CompuCom gets a foot in the door

The proposed acquisition of General Electric’s IT Solutionsunit by a U.S. integrator could mean more competition for large enterprise andgovernment accounts here.

Dallas-based CompuCom is a well-known firm that focuses onhelping companies implement multi-vendor platforms, and is particularly

strongin large enterprise accounts (it has a number of Fortune 1,000 accounts, suchas General Motors and Boeing). GE ITS, on the other hand, is more focused onspecialized, high-end technical services, and has a foothold in the Canadianpublic sector market – which CompuCom will directly benefit from.

CompuCom itself was recently the target of an acquisition:It was purchased by L.A.-based Platinum Equity in October. Platinum’s strategyis to team CompuCom with a number of partners to strengthen the reseller’sofferings. With the acquisition of GE ITS it hopes to make CompuCom anend-to-end solutions provider. GE ITS has 300 employees in its Mississauga,Ont. headquarters, with 1,700 employees in sales offices around North America;CompuCom has 3,450 employees.

This will also affect distributor Ingram Micro Canada, whichsigned a sourcing agreement with GE in 2000. As part of the agreement, Ingramprovides product procurement services of hardware, software and personalcomputers, as well as electronic data integration and custom configuration– freeing up GE to focus on technical services.

While Canada is largely made up of small and mid-sizebusinesses, and IT growth is slower here than in the U.S., neither of thesefactors seems to concern Platinum executives. They should know what they’redoing: the company specializes in acquiring solutions and services companies– it’s acquired 50 companies since it was founded in 1995. Its plan is tomake CompuCom an independent provider of IT products, services and consulting;however, no specific details on organizational change have been announced at this point.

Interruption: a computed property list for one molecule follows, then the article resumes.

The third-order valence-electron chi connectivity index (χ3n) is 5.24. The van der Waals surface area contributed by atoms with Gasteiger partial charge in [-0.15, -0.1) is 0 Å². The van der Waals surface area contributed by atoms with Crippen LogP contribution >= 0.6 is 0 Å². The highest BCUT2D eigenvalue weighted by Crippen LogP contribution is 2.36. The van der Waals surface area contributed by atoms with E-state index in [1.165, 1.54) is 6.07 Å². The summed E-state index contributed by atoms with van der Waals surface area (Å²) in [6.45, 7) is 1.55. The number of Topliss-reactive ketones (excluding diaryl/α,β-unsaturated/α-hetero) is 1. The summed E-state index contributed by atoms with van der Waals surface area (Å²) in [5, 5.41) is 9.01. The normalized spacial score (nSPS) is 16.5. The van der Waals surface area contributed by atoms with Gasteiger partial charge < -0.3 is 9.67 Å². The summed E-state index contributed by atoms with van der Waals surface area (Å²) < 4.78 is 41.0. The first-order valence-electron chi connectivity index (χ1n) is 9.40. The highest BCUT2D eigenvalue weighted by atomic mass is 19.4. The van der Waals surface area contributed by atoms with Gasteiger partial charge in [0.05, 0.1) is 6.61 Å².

Platinum may be playing its cards well. While the ITbusiness hasn’t bounced back as quickly as some had predicted (or hoped), it isslowly picking up steam. According to IDC Canada, hardware replacement,software upgrades and increased capacity will continue to drive spending forinfrastructure-related IT products and services this quarter in the medium andlarge business markets – which is likely where CompuCom will focus itsefforts.

According to Evans Research (ERC)’s 2004 Canadian ITReseller Report, 60 per cent of IT resellers categorize their businesses asconsulting and systems integrating or as an IT solutions provider – whichis how CompuCom will position itself. Specialty markets, such as retail andprofessional firms, are key areas for sales growth, according to ERC. Hardwaresales represent a key component of the industry, with PCs and networkingequipment accounting for the bulk of activity.

The acquisition of GE ITS not only gives CompuCom a foot inthe door to the Canadian market, but also fills in the gaps in its own businessmodel. With Platinum’s resources behind the acquisition, CompuCom is likely tobecome a significant player in the Canadian market – and a significantcompetitor to Canadian VARs.

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Jim Love, Chief Content Officer, IT World Canada

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Vawn Himmelsbach
Vawn Himmelsbach
Is a Toronto-based journalist and regular contributor to IT World Canada's publications.

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